When Marjorie Menestres announced in January 2015 that she was stepping down as executive director of SAFEchild, Wake County’s child abuse prevention organization, the nonprofit’s employees and supporters had every reason to be nervous.
As SAFEchild’s founding executive, she had led the organization for 22 years and become synonymous with its success in serving thousands of families. Over the next six months, however, as SAFEchild prepared to enter a new era of leadership, everything went exactly according to plan.
A search committee charged with finding the nonprofit’s next leader looked carefully at outside and internal candidates. When Menestres retired on June 30 of that year, her successor Cristin DeRonja, a longtime SAFEchild employee, took over the next day.
It was a textbook example of how to pass the reins at a nonprofit – and, according to a new study from the North Carolina Center for Nonprofits, all too rare.
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The center recently released “Countdown to the Inevitable: North Carolina Nonprofit CEOs in Transition” as part of a statewide effort to help nonprofits prepare for executive leadership transitions. The report is based on confidential surveys of more than 600 nonprofit CEOs and executive directors across the state.
Its findings are troubling.
Nearly one-third of nonprofit CEOs expect to leave their positions in the next two years, and more than half will leave in four years. But nearly three-quarters of nonprofits have not created a board-approved succession plan for their top leadership role. Meanwhile, half of survey respondents reported there is no one on their staff or board who would be a solid candidate to step into the top role if the CEO left today. Just 3 percent of boards have identified who will become the next CEO.
As one survey respondent put it, “My board is like an ostrich when it comes to executive succession. I’ve tried to raise the subject since I was hired, providing checklists and information, but the board seems to think I will be here forever.”
This lack of readiness has far-reaching implications for our communities, where nonprofits offer a crucial social safety net from the veterans’ advocacy provided by Charlotte Bridge Home to the support for at-risk students spearheaded by Communities in Schools of North Carolina to the work of numerous organizations focused on food insecurity, health care and legal services. The 2015 State of the Sector Report by the Nonprofit Finance Fund found that 78 percent of our state’s nonprofits experienced an increase in demand in the previous year. But 60 percent of them said they were unable to meet those needs. The task becomes even more difficult without steady leadership.
“People do not want to do this work because it’s hard,” SAFEchild’s DeRonja says of succession planning.
But DeRonja saw it done well at SAFEchild and points to several keys for making it work, starting with engaged board leadership. A CEO transition, she says, should be viewed as a three-year process, with an upfront focus on preparing for the current CEO’s departure well before it is announced, followed by a rigorous search for the next CEO, and, finally, a well-designed onboarding plan that ensures the new leader’s first year goes smoothly.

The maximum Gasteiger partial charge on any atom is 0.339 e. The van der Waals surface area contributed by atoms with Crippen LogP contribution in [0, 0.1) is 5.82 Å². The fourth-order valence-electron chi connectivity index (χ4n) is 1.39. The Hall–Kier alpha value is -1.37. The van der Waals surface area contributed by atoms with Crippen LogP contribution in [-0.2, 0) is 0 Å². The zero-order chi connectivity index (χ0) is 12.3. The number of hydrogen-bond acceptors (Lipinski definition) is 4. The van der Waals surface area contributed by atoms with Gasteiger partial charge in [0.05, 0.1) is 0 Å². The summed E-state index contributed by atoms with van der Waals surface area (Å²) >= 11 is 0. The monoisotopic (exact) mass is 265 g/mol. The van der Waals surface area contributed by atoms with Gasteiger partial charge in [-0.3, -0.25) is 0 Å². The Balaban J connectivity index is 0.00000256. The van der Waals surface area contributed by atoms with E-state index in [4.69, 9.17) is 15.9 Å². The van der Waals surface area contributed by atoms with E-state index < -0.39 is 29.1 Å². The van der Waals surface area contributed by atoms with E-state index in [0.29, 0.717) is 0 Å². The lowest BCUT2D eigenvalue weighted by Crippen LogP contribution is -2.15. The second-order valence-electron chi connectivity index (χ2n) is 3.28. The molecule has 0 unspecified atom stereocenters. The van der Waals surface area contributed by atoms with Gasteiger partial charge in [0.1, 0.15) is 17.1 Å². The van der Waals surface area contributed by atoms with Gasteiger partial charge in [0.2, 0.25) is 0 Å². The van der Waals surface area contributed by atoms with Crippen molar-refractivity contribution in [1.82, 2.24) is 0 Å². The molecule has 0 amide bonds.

The effectiveness of that three-year process hinges on a second critical step – the development in advance of a formal succession plan, preferably created with help from an outside consultant. Nonprofits frequently skip this step because they do not want to spend scarce operating funds on administration. SAFEchild raised special funds to hire a consultant who could guide conversations with staff, volunteers, donors and other stakeholders on what the organization needed from its next leader.
It wasn’t an accident that DeRonja emerged as the top choice, which points to a third key to executive transition success – leadership pipeline development. DeRonja had joined SAFEchild a dozen years before as a student intern while pursuing a master’s degree at N.C. State. Over the years, she was groomed through numerous leadership roles, giving her the scope and knowledge to move seamlessly into the top spot when the time came.
For organizations that get those steps right, there’s one more: Don’t stop at the top. “Always plan for deep bench strength on your staff to anticipate transitions at all levels, even middle managers,” a survey respondent noted. “This is critical for small, lean nonprofits.” It’s critical, too, for the many North Carolinians who turn to nonprofits every day when there’s nowhere else to go.
Christopher Gergen is CEO of Forward Impact, a fellow in Innovation and Entrepreneurship at Duke University and author of “Life Entrepreneurs: Ordinary People Creating Extraordinary Lives.” Stephen Martin is deputy chief of staff at the nonprofit Center for Creative Leadership. They can be reached at email@example.com and followed on Twitter through @cgergen.